Difference Between Covid Pneumonia and Bacterial Pneumonia

Lung infections, or pneumonia, are quite serious and can even be fatal. Pneumonia in any form is a terrifying disease. Viral or bacterial organisms are the likely culprits.

The coronavirus 2 strain associated with the severe acute respiratory syndrome (SARS-CoV-2) is the causative agent in cases of covid pneumonia.

Streptococcus is the bacterium responsible for causing pneumonia (pneumococcus). Even so, it can also be caused by other microorganisms.

As opposed to bacterial pneumonia, Covid pneumonia is far more dangerous.

What is Covid Pneumonia?

In covid pneumonia, viruses affect both lobes of the lungs, causing an inflammatory reaction with a more homogenous composition, leading to an accumulation of cellular debris and mucus in spaces inside the lungs that were previously open.

Early symptoms of viral pneumonia include coughing and a feeling of congestion (heaviness) with or without a high temperature (fever).

What is Bacterial Pneumonia?

A classic example of bacterial pneumonia occurs when the doctor hears noises in the pneumon (lungs) that are present on one side but absent on the other.

Similarities: Covid Pneumonia and Bacterial Pneumonia

Common signs and symptoms in both pneumonias are −

  • High temperature (may or may be high in either infections)

  • Cough

  • Difficulty in breathing

  • Breath rate that has suddenly increased

Differences: Covid Pneumonia and Bacterial Pneumonia

The following table highlights the major differences between Covid Pneumonia and Bacterial Pneumonia −


Covid Pneumonia

Bacterial Pneumonia


Severe pneumonia (infection of lungs) caused by coronavirus infection itself

Bacterial pneumonia (infection of lungs) is caused by −

  • Staphylococcusaureus

  • Moraxellacatarrhalis

  • Streptococcuspyogenes

  • Neisseriameningitidis

  • Klebsiellapneumoniae


  • Fever

  • Chills

  • Sore throat, cough

  • Rise in temperature

  • Headache

  • Labored breathing

  • Runny nose

  • Loss of appetite

  • Weakness

  • Conjunctivitis

  • Nausea

  • Fever

  • Sweating and shaking chills

  • Cough with sputum − Yellow or greenish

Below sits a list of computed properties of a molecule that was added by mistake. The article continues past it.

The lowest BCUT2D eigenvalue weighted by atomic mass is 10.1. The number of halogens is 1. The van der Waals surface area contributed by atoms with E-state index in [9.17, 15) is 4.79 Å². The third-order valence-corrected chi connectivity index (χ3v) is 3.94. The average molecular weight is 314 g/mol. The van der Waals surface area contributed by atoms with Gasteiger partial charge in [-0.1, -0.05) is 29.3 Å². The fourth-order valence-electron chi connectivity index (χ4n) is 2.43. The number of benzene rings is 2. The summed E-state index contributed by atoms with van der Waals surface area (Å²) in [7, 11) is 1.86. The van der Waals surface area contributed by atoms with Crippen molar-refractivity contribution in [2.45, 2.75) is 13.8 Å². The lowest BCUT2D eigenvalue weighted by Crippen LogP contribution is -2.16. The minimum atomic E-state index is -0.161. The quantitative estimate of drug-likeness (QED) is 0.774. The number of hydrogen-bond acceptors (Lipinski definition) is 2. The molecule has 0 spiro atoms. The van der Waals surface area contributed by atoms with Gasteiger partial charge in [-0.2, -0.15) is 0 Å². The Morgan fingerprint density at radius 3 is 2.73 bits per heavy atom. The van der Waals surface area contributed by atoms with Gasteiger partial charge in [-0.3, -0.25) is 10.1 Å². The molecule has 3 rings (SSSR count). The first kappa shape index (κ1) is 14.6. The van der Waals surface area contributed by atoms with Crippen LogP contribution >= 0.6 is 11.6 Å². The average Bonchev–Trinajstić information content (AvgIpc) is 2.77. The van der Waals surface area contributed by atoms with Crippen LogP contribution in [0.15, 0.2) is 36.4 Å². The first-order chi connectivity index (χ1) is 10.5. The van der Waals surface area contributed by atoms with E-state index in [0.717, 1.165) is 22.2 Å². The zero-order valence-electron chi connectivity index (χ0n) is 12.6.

• Labored breathing

  • Body aches

  • Chest pain

  • Loss of appetite

  • Low energy, and fatigue

  • Fatigue, malaise

  • Diarrhea

  • Bluish skin

  • Nausea and vomiting


Viral pneumonia has been found to be associated with

  • Lower serum creatinine

  • Rhinorrhoea, multivariate

  • GGO − (Ground-glass opacity) in radiology results

  • Higher lymphocyte fraction in the WBCs − white blood cells

The independent predictors for bacterial pneumonia were found to be associated with −

  • Age > 65 or

  • Comorbidity

  • Leucocytosis or leukopenia


Viruses in case of COVID-19 affect both sides of the Pneumon by releasing a more uniform kind of inflammatory response that results in an elevated cellular mucus and debris where earlier open pneumon (lungs) pockets were present.

Bacteria affects or attacks only one part or lobe of the pneumon (lungs) resulting in a specific region of inflammation to take over the cellular particles that were filled with air.


So many vaccines which have been rolled out globally by different providers have not been able to 100% safeguard from the virus infection. There are instances where people even after getting vaccinated are getting infected.

Some types in this case can be prevented with vaccines, for example, the pneumococcal vaccine. However, the aggressive ones like the Strep pneumonia, vaccine utilization has not been 100% effective. The persistence of Strep pneumonia or pneumococcus, infections remain.


As of now, there is no approved 100% effective and curative treatment available for people suffering from Covid pneumonia. Antibiotics do not work in this case. However, for Bacterial pneumonia, antibiotics may be prescribed.

Updated on: 26-Apr-2023


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